In case you missed it, there was a new segment on bumping that aired on the Today Show in the U.S. on July 8. Incredibly, the NBC lawyers would not allow the use of the term “bump key” because they were worried that viewers might figure out how to open locks! Then they showed a diagram of the key and how it works. Ironically, the program was supposed to air the week before, but at the last minute, I was notified that the segment had been “bumped” by the Michael Jackson tragedy. Tragedy? Really?
The same NBC correspondent, Janice Lieberman, published a related article in Readers Digest the same day that the story aired.
I don’t know why the renewed interest in lock bumping, but I have received calls from several media representatives about the issue in the past few weeks. I am quite sure that our friends at Medeco were very pleased with the story. As I told the correspondent, they are good locks, but not quite as good as they say. For residences, they are just fine, as are Schlage Primus and other brands. Note that the NBC story never claimed that the Medeco cylinders were bump-proof. Only Medeco and many of its dealers continue to represent that falsehood, while at the same time claiming that “they never said it…others did” and that Medeco cannot control what their employees and dealers say! The question as to when Medeco will level with their dealers and customers about the insecurity of their products will be left for another post, and venue. One would have expected a statement from Medeco after their Wired PR fiasco, but true to form…nothing.
Security is all about liability; this maxim may prove to be a very expensive lesson for Medeco and its parent company to learn.
We went to two upscale houses in New Jersey and opened the locks in seconds.
Any joy at Medeco will likely be short-lived. Toby, myself, and Matt Fiddler will be presenting at DefCon again this year, and will be issuing a security alert with regard to electro-mechanical locks and what we perceive as extremely serious vulnerabilities. During the past year, we have focused our efforts on Assa Abloy Cliq technology that is shared by Mul-T-Lock, Medeco, Ikon, and maybe even Assa itself. It should come as no surprise that we found what we believe to be serious design flaws in these locks, both in terms of mechanics and electronics. Anyone who thought that we were ending our research efforts with Medeco will find that the story has just begun. Key control, covert entry, and forced entry…all the same issues that we found wanting in the Medeco locks… are alive and well in Logic, Cliq, and NexGen and should prove highly relevant for everyone concerned with the security of electronic locks.
And for those of you that are not familiar with NexGen, these are the very neat cam locks that are used in vending machines (for example thousands of machines owned by Coca Cola in Philadelphia); In major municipalities’ parking meters (in San Francisco, Los Angeles, Miami Beach, and New York); and also for the protection of cargo shipments in padlocks. Audit trails and revenue security are the prime rationale and justification to install these expensive locks ($100-$150). We think that the premise for implementing these locks might have to be reviewed and re-thought after DefCon. Not only will the implied guarantee of revenue security have to be re-examined, but the issue of potential false accusations that could affect innocent employees will most surely be a serious topic for some labor unions and legal counsel. Insurers and underwriters may also be involved because their premiums are based upon risk assessment. We believe that high-value targets may be at increased risk from the use of certain locks; hence insurability and premium rates could be affected.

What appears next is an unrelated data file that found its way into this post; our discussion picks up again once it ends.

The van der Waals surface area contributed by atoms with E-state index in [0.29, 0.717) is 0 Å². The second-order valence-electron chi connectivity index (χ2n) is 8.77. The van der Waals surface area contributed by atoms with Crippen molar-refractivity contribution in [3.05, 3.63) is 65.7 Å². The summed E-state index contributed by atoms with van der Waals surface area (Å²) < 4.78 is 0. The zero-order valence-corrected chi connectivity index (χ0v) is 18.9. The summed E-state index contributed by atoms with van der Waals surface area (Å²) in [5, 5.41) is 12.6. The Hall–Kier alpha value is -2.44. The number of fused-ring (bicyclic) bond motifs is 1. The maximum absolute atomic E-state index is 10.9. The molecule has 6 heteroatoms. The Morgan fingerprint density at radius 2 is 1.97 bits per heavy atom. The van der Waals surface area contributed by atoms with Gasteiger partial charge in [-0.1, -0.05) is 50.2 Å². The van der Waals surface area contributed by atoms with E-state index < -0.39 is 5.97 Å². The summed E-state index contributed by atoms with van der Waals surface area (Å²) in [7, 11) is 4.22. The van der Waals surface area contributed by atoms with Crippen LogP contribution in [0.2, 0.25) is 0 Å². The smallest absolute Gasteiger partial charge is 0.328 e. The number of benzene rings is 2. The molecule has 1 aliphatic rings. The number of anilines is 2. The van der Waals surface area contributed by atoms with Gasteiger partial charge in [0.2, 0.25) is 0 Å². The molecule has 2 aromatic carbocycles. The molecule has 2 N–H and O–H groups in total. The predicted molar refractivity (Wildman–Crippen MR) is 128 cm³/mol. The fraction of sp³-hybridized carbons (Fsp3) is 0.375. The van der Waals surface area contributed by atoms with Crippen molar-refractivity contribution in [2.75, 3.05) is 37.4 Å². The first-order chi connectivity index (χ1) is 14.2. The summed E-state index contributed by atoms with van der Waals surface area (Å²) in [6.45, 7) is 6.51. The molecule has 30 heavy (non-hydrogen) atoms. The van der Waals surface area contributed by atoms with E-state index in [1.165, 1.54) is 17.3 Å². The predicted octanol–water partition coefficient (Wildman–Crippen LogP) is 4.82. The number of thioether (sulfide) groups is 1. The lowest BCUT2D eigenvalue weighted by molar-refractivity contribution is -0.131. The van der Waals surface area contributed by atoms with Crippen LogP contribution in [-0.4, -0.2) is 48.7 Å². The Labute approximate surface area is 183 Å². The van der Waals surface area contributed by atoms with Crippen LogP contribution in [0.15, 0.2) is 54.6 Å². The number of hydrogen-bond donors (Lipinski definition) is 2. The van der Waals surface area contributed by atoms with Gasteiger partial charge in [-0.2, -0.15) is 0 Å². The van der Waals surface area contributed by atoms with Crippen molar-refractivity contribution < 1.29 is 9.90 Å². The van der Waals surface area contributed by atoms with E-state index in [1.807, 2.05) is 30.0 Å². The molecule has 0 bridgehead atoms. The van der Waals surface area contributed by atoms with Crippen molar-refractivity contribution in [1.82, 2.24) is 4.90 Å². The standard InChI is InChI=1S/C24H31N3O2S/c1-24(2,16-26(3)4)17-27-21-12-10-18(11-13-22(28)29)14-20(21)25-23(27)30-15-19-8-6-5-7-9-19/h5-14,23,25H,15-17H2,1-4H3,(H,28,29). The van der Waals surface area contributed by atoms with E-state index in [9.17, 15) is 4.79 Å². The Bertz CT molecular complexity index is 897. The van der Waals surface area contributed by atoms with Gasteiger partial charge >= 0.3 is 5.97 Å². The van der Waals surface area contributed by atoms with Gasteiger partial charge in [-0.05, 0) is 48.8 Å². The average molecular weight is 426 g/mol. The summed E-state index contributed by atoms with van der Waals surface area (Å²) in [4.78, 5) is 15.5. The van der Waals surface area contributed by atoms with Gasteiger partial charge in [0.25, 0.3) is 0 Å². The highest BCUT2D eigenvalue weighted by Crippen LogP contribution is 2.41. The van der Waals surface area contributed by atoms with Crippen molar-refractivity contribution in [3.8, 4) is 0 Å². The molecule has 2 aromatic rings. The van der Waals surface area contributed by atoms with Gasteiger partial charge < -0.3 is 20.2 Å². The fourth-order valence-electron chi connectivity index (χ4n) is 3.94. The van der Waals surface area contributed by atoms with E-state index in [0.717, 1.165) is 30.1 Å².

During our presentation we will review some of the representations in the advertising of certain vendors, and why we believe these may not only be overstated, but inaccurate and uninformed at best, and false and misleading at worst. We are producing a very detailed WhitePaper with regard to this issue, followed by a supplement to Open in Thirty Seconds. The title still applies to some of these electronic locks.
We are planning a government-only briefing on this topic, and will release more details shortly. If you are a commercial facility, regulated industry, or government agency that has implemented, or is considering the implementation of the Cliq technology, you may want to follow this closely, both in the United States and in Europe. We believe, and will so state in our WhitePaper, that potentially serious security and legal liability issues may flow directly from the implementation or continued use of this technology until the issues we believe exist are remedied. Obviously, many factors are involved, and in part this depends upon the security and regulatory requirements of the specific location, but in general, it would be our view that some electro-mechanical locks are not quite the panacea that the vendors would like you to believe.
The manufacturers are touting this technology as the answer to the insecurity of even their high security mechanical cylinders. Maybe that is true, but we think they may come at quite a high price, both in terms of actual cost, and also with regard to what can happen when things go wrong and there is a breach of security.
We hope to see all of you at DefCon.